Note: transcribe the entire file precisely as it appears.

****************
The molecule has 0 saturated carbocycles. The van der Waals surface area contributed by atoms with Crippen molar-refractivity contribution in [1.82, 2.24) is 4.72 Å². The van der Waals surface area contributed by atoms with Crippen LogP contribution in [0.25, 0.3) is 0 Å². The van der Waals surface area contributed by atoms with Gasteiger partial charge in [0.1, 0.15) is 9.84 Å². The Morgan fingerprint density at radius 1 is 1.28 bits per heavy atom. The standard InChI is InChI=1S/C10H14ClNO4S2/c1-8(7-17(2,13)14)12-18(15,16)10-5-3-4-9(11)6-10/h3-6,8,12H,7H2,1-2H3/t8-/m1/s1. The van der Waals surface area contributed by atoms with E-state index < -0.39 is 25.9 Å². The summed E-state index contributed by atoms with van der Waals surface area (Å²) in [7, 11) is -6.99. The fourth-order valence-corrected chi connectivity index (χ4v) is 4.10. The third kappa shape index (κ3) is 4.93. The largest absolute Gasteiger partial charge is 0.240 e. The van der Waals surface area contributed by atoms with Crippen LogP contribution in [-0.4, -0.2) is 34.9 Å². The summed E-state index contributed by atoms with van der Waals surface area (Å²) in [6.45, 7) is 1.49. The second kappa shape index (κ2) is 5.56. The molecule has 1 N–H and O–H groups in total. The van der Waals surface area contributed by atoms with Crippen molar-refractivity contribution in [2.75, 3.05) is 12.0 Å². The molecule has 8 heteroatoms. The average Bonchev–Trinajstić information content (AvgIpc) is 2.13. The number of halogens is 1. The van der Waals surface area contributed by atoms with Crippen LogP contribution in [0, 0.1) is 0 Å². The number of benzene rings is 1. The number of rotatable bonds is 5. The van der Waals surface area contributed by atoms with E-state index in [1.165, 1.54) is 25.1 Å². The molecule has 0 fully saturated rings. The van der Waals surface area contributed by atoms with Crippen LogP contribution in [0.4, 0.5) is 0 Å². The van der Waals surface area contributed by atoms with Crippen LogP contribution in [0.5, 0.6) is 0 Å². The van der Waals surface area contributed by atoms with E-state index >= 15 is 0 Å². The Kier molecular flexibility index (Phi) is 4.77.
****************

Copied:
The molecule has 0 saturated carbocycles. The van der Waals surface area contributed by atoms with Crippen molar-refractivity contribution in [1.82, 2.24) is 4.72 Å². The van der Waals surface area contributed by atoms with Crippen LogP contribution in [0.25, 0.3) is 0 Å². The van der Waals surface area contributed by atoms with Gasteiger partial charge in [0.1, 0.15) is 9.84 Å². The Morgan fingerprint density at radius 1 is 1.28 bits per heavy atom. The standard InChI is InChI=1S/C10H14ClNO4S2/c1-8(7-17(2,13)14)12-18(15,16)10-5-3-4-9(11)6-10/h3-6,8,12H,7H2,1-2H3/t8-/m1/s1. The van der Waals surface area contributed by atoms with E-state index < -0.39 is 25.9 Å². The summed E-state index contributed by atoms with van der Waals surface area (Å²) in [7, 11) is -6.99. The fourth-order valence-corrected chi connectivity index (χ4v) is 4.10. The third kappa shape index (κ3) is 4.93. The largest absolute Gasteiger partial charge is 0.240 e. The van der Waals surface area contributed by atoms with Crippen LogP contribution in [-0.4, -0.2) is 34.9 Å². The summed E-state index contributed by atoms with van der Waals surface area (Å²) in [6.45, 7) is 1.49. The second kappa shape index (κ2) is 5.56. The molecule has 1 N–H and O–H groups in total. The van der Waals surface area contributed by atoms with Crippen molar-refractivity contribution in [2.75, 3.05) is 12.0 Å². The molecule has 8 heteroatoms. The average Bonchev–Trinajstić information content (AvgIpc) is 2.13. The number of halogens is 1. The van der Waals surface area contributed by atoms with Crippen LogP contribution in [0, 0.1) is 0 Å². The number of benzene rings is 1. The number of rotatable bonds is 5. The van der Waals surface area contributed by atoms with E-state index in [1.165, 1.54) is 25.1 Å². The molecule has 0 fully saturated rings. The van der Waals surface area contributed by atoms with Crippen LogP contribution in [0.4, 0.5) is 0 Å². The van der Waals surface area contributed by atoms with Crippen LogP contribution in [0.5, 0.6) is 0 Å². The van der Waals surface area contributed by atoms with E-state index >= 15 is 0 Å². The Kier molecular flexibility index (Phi) is 4.77.